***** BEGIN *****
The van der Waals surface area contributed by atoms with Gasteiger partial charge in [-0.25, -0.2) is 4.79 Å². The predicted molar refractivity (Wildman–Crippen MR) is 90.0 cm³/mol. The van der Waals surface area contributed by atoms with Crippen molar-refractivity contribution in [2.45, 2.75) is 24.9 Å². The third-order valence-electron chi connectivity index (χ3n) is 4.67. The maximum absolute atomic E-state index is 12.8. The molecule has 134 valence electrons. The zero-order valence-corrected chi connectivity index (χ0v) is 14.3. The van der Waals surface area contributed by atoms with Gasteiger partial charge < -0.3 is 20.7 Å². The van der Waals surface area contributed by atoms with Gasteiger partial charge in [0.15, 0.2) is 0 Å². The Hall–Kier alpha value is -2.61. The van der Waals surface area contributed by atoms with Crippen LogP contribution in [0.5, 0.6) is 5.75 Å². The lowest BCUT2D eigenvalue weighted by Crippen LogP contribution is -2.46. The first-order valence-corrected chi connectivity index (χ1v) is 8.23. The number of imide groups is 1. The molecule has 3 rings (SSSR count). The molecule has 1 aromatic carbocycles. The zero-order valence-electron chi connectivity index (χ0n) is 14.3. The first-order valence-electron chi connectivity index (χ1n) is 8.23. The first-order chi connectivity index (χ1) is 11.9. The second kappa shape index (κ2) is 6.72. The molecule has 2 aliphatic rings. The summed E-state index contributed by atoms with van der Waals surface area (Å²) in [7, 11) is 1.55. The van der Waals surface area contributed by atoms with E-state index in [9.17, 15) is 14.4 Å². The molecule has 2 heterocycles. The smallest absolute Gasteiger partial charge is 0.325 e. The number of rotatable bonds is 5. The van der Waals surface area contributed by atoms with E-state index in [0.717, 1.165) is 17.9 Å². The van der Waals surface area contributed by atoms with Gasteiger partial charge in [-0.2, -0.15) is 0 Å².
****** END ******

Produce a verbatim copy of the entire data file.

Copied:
The van der Waals surface area contributed by atoms with Gasteiger partial charge in [-0.25, -0.2) is 4.79 Å². The predicted molar refractivity (Wildman–Crippen MR) is 90.0 cm³/mol. The van der Waals surface area contributed by atoms with Crippen molar-refractivity contribution in [2.45, 2.75) is 24.9 Å². The third-order valence-electron chi connectivity index (χ3n) is 4.67. The maximum absolute atomic E-state index is 12.8. The molecule has 134 valence electrons. The zero-order valence-corrected chi connectivity index (χ0v) is 14.3. The van der Waals surface area contributed by atoms with Gasteiger partial charge < -0.3 is 20.7 Å². The van der Waals surface area contributed by atoms with Gasteiger partial charge in [0.15, 0.2) is 0 Å². The Hall–Kier alpha value is -2.61. The van der Waals surface area contributed by atoms with Crippen LogP contribution in [0.5, 0.6) is 5.75 Å². The lowest BCUT2D eigenvalue weighted by Crippen LogP contribution is -2.46. The first-order valence-corrected chi connectivity index (χ1v) is 8.23. The number of imide groups is 1. The molecule has 3 rings (SSSR count). The molecule has 1 aromatic carbocycles. The zero-order valence-electron chi connectivity index (χ0n) is 14.3. The first-order valence-electron chi connectivity index (χ1n) is 8.23. The first-order chi connectivity index (χ1) is 11.9. The second kappa shape index (κ2) is 6.72. The molecule has 2 aliphatic rings. The summed E-state index contributed by atoms with van der Waals surface area (Å²) in [7, 11) is 1.55. The van der Waals surface area contributed by atoms with E-state index in [9.17, 15) is 14.4 Å². The molecule has 2 heterocycles. The smallest absolute Gasteiger partial charge is 0.325 e. The number of rotatable bonds is 5. The van der Waals surface area contributed by atoms with E-state index in [0.717, 1.165) is 17.9 Å². The van der Waals surface area contributed by atoms with Gasteiger partial charge in [-0.2, -0.15) is 0 Å².